identity Vs. Imagined Communities: The lure of the Unknown

This essay was part of a series I wrote which focused on cinematic depictions of a modern Europe struggling to deal with a new-found pan-Europeanism. In it, I wanted to explore Bendict Anderson’s theories on ‘Imagined Communities’ through the personal crises of identity experienced by two young Western European men as they interact with and incorporate non-traditional identities – as depicted in Gadjo Dilo and The Spanish Apartment. Interestingly, note that both Xavier and Stephane are played by the same French actor – Romain Duris – probably due to his awesome hair (see below).

Benedict Anderson has described national cultural identities as ‘imagined communities’. Explore the concepts of ‘place’ and ‘displacement’ in relation to an imaginary ‘home’. How does such displacement affect our understanding of national and European cultural identity?

Gadjo Dilo (Tony Gatlif, 1998) and The Spanish Apartment (Cédric Clapish, 2002) explore the effects and processes exerted on identity when it is ‘displaced’ from an imaginary ‘home’ to a new, unknown ‘place’. Through the experiences of both Xavier and Stephane, the films offer insight as to the personal, national and cultural actualities that exist on the outskirts of what Benedict Anderson calls ‘imagined communities’. A framework for the inspection of the themes present in Gadjo Dilo and The Spanish Apartment will be provided by first expanding on Anderson’s taxonomy of nations, allowing for a clearer classification of the notion of ‘imagined communities’. Next, cinema theory will be called upon to explore the idea of the other in the form of the abject, and how this relates to both films. In addition, the linguistic interplay present in both films will be explored to highlight how cultural identities are based upon language differences. Ultimately allowing for a investigation into the struggle for an individual, non-aligned identity by Western Europe’s young adults, as portrayed by Xavier and Stephane.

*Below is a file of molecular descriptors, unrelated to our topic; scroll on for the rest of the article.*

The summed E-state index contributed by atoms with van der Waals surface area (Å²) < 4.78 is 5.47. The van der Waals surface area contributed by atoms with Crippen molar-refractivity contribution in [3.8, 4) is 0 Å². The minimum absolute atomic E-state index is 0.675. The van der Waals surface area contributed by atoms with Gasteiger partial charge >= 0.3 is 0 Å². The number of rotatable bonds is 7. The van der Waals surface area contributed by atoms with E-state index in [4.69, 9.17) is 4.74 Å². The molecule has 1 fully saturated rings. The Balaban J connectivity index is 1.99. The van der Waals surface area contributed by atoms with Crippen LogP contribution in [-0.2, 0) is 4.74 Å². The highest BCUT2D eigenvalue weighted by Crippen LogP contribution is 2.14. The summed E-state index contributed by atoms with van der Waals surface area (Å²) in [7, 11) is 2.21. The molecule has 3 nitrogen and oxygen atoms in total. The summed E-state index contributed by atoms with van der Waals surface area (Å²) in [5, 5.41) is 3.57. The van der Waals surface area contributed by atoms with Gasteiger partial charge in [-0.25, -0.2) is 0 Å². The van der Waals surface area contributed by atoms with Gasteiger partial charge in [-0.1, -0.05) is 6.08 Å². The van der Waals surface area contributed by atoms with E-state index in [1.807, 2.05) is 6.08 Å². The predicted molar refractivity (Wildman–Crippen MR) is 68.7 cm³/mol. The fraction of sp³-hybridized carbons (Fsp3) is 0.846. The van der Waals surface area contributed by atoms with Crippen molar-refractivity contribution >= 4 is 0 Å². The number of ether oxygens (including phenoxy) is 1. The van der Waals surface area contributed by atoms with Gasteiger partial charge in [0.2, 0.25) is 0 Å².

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Le Temps Vs. Les Douleurs

This essay was written as part of a French Cinema subject in early 2010. In it, I wanted to explore the changing depictions of war in French cinema as it came to terms with the terrible events that form part of the French post-colonial and war-time subconscious. Hiroshima Mon Amour deals with French post-WWII collaborationist guilt, while Indigènes focuses on the ongoing mistreatment of the colonial French armed forces that fought in WWII.

Les thèmes de la guerre et du conflit dans Hiroshima Mon Amour et Indigènes.

“Le temps guérit douleurs et querelles” – Pascal
Séparés par cinquante ans, Hiroshima mon amour d’Alain Resnais et Indigènes de Rachid Bouchareb nous semblent, au début, être tout à fait différents dans la façon dont ils traitent les thèmes de la guerre et du conflit. Par exemple, Hiroshima mon amour ne nous présente aucune image de bataille pendant le déroulement de son histoire. En revanche, Indigènes ne présente que des batailles.
Néanmoins, en cherchant un fil commun entre les deux films, il paraît qu’il y en a plusieurs. Focalisés sur les aspects humains d’une guerre, les deux films privilègient une interpellation des conséquences psychologiques causer par des moments traumatisants. Cette dissertation expliquera comment et pourquoi les deux réalisateurs ont choisi d’élargir certains éléments de leurs histoires, leurs personnages et leur cinématographie pour traiter des thèmes de la guerre et du conflit. Continue reading